Disbursements will include transfer duty or VAT and pro-rata rates and/or levies payable to the relevant local authority and/or body corporate. Transfer duty is determined in accordance with the figures issued by SARS.
The conveyancer collects the following funds before registration / transfer takes place:
From the seller:
- Outstanding amounts in rates, taxes and/or levies due to the local authority/municipality and/or Body Corporate;
- Bond cancellation cost
- From the purchaser:
- Pro-rata provision for rates and taxes and/or levies due to the local authority/municipality and/or Body Corporate;
- Deeds Office registration fees;
- Professional (conveyancing) fees;
- Transfer duty and/or VAT
The time required for the process
On average, the time taken to register the transfer of a property, where a bond in involved, will be two to three months from the date that the conveyancer is instructed.
The length of time it takes to get the transaction to the Deeds Office id dependent on the reaction time taken by each party to the process. The usual time taken by the Deeds Office to inspect all the documents lodged by different conveyancers for a specific transaction is ten working days.
The parties involved in the process
Usually there are a chain of transactions linking the following parties:
- The seller (and spouse)
- The purchaser (and spouse)
- The institution which previously gave the bond to the seller (and the conveyancer acting on its behalf) (bond cancellation attorney)
- The Receiver of Revenue
- The municipality or local authority
- The institution which gives the new bond to the purchaser (and the conveyancer acting on its behalf) (bond registration attorney)
- Estate agent
- Registrar of Deeds
- The buyer of the purchaser’s previous property (which the purchaser had to sell to obtain the cash portion of the purchase price)
- The conveyancer acting for the purchaser in that transaction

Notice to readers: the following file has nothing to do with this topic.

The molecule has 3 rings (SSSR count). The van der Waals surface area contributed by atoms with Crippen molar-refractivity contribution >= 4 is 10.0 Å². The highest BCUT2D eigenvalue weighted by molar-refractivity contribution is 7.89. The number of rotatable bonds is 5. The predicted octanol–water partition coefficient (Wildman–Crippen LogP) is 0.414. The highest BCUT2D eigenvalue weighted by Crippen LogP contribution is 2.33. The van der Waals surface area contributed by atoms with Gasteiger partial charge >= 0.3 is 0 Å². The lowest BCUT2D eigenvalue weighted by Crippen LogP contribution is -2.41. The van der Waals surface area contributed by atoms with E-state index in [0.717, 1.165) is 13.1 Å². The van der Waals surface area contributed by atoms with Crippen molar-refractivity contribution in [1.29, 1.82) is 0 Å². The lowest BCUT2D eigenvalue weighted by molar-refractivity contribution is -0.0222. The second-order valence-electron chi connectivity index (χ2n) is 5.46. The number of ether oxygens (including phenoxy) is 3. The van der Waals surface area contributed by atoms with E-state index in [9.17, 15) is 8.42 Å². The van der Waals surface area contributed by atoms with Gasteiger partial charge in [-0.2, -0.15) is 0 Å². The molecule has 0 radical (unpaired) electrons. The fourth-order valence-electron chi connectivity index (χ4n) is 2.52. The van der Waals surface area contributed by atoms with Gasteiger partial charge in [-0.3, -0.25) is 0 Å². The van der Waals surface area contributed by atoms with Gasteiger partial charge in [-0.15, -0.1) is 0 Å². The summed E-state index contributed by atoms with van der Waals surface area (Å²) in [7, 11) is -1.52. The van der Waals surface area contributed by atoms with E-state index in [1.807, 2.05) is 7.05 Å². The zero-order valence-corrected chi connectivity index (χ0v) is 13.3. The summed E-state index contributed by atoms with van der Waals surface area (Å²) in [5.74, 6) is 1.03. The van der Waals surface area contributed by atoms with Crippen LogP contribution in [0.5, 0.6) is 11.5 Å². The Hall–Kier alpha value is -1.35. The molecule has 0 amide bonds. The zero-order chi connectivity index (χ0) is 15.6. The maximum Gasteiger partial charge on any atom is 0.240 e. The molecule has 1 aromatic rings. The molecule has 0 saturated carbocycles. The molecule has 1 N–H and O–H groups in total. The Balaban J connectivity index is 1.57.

- The institutions which gave and are giving the loans in that transaction (and their conveyancers) and so forth.
The conveyancer has to complete the arrangements with all these parties and as such, delays are possible at any stage of the transaction.
It is important, therefore, that the purchaser should sign the documents and pay the required amounts as soon as the conveyancer calls on him/her to do so – this will help ensure that there are no unnecessary delays.
Why is a conveyancer necessary
A great deal is at stake in the transfer of fixed property. It is generally the largest single asset that a person owns and the transaction for the purchase or sale of a fixed property is probably the most important contract undertaken by individuals.
The law therefore provides that only qualified conveyancers may attend to the transfer of fixed property and related transactions. This is not only to give proper protection to the rights and interests of the public, but also to safeguard the integrity of the South African land registration system, which is universally regarded as one of the best in the world.
When all the checks have been made, all the procedure followed by the conveyancer and the property has been registered in the name of the purchaser, the purchaser can be assured that he or she has the best title to the property.